Three Things Employers Need from New Employees - February 2013

First of all Happy Valentine’s Day! I hope Cupid is good to you all month long. I wonder if we could find a Career Cupid?

Three Things Employers Need from New Employees

Last month I gave you a check list of the 7 steps necessary to be well prepared for a job search or career transition. Many of you wanted more in-depth information on some of the steps, so today we are going more in-depth on a very important subject.

Employers want 3 things from a new employee:

  1. Someone who can DO the job (Today we will assume you have this covered.)
  2. Someone who WANTS to do the job
  3. Someone who they WANT to work with

What Would Happen…

If I could give you one way to accomplish all three of these things at once, how would your career search change?

  • You’d stop spinning and bouncing
  • You’d feel and sound more confident and directed
  • You’d have a clear and concise message that does not get you tangled up
  • This clarity would make it easier for you to talk about what you want/ are looking for
  • Your clarity would make it easier for others to refer you
  • Your clarity would give others the confidence to help or refer you
  • With a clear direction you would begin getting traction in your career search
  • You would be a much more appealing candidate to an employer
  • You would show that you WANT to do the job

Where Many People Get Stuck

When I talk to clients and acquaintances about transitioning to a new career, they tend to be stuck in one of two ways.

  1. If you don’t have a clear career direction, you may feel as though you are spinning without a focus. You may be having a hard time deciding which way to go,  as if you are a boat without a rudder. You most likely feel like you're going in circles, bouncing from one idea or direction to the next without gaining any traction.  Does this feel familiar to you?  Looking at the boat metaphor, you need a stable rudder and a direction, a map or plan to move forward. It is nice to wander around a lake aimlessly on a beautiful day, but this is not what you want to do if you are trying to find a new career opportunity. If you want ‘that' job, to get ‘that’ job you have to be focused in ‘that’ direction.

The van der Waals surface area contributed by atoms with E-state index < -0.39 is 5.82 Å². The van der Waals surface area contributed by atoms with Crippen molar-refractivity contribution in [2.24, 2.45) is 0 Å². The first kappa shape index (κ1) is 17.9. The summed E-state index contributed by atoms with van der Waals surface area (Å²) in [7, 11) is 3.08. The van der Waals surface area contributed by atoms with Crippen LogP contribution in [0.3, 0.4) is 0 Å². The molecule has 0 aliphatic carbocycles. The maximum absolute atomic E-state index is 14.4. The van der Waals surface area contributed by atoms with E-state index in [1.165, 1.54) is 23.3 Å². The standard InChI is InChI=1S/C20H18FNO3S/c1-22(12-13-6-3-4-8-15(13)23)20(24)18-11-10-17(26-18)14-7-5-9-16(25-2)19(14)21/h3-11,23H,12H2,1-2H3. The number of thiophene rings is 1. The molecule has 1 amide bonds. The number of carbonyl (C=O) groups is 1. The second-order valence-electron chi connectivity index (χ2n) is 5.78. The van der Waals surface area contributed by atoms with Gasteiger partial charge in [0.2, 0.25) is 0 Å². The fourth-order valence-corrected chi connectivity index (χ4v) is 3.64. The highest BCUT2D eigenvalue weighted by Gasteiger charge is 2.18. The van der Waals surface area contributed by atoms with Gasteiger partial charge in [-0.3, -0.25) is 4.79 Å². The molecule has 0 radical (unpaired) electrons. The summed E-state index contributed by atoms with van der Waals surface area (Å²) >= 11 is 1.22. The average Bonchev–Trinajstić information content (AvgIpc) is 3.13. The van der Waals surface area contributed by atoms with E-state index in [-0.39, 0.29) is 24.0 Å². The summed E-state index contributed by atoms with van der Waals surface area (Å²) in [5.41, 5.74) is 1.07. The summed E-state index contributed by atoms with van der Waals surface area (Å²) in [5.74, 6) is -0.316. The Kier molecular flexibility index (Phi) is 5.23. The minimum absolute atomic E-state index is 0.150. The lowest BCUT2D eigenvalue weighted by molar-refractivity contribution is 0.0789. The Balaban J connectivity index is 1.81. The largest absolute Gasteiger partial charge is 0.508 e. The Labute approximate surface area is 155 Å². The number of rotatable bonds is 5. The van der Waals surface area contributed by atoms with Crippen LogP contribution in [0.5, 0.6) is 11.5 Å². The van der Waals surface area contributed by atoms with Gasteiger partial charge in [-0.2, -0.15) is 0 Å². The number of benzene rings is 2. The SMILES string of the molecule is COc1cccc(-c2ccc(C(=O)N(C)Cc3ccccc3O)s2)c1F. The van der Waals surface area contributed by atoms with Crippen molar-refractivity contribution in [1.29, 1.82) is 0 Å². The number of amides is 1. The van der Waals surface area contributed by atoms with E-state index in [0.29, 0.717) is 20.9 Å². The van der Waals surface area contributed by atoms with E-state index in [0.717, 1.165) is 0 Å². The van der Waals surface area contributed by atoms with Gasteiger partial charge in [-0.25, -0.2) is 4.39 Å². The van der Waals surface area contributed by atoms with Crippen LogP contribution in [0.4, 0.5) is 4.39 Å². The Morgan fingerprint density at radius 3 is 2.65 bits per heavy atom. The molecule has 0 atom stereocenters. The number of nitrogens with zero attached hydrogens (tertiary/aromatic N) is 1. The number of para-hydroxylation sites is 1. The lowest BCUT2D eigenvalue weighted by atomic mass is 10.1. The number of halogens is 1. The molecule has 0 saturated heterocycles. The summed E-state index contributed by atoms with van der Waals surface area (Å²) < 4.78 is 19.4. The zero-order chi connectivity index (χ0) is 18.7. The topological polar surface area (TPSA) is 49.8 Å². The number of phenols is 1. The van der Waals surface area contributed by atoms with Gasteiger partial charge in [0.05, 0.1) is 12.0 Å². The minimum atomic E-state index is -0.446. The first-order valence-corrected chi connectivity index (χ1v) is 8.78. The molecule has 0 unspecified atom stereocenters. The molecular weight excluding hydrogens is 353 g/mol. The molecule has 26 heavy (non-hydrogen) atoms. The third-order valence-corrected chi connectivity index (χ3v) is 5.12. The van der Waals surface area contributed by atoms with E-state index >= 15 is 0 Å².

2. Then there are those people who tell me “I am open; I just want to keep my options open in several directions.” On the surface this strategy seems to make sense. After all even though the job market continues to improve, it is still an employer’s market and you don’t want any opportunity to fall through the cracks.

So why, you ask, don’t I (and other career strategists) recommend this strategy?  

Let me give you a few scenarios to illustrate this point.What would you be looking for if you were trying to hire a baby sitter or nanny? My guess is that you’d want to hire someone who likes children and really wants to care for them. To assess their interest in taking care of your children, you ask each person what they like to do most. Suppose one of your applicants said their favorite activity is to garden. When you ask about caring for children they reply “Oh, I could do that too.” Would you be inclined to hire them? Or would you move on to the next applicant?Now suppose you receive a call from a former colleague. In the conversation you learn that your colleague was looking for a teaching position in the local school district. You offer to keep an ear open for possible opportunities. Then… later you hear from another friend that the person you are helping look for a teaching position was looking for a position in banking. What!? Confusing isn’t it! Makes you wonder about the person’s focus.  Would you feel very confident referring this person to either position?

Hiring managers are just like you. They want to hire someone who is good at what they do and shows a passion for it too.  If a candidate does not possess these two things they may be able to do the work for a while, but their heart really isn’t in it. Most likely they won’t to a great job. They’ll likely leave and move onto something better when the opportunity presents itself. If they don’t move on, they are likely to be miserable and mediocre. Do you see how this isn’t a winning scenario for the hiring manager?

Here’s the bottom line:
Employers hire people who are focused!

  • What is the job you want most?
  • Are you qualified for it?
  • Does the market need it?

If you answered yes to the last two questions, FOCUS on ‘that’ position, and only that position. Go for it. Commit to your focus, invest your energy in your search, and you will get traction.

If you’ve realized that you are not focused, please sign up for a strategy call with me so we can talk about what your next step should be.

This is your Cupid’s arrow for career search, use it well and let me know your results!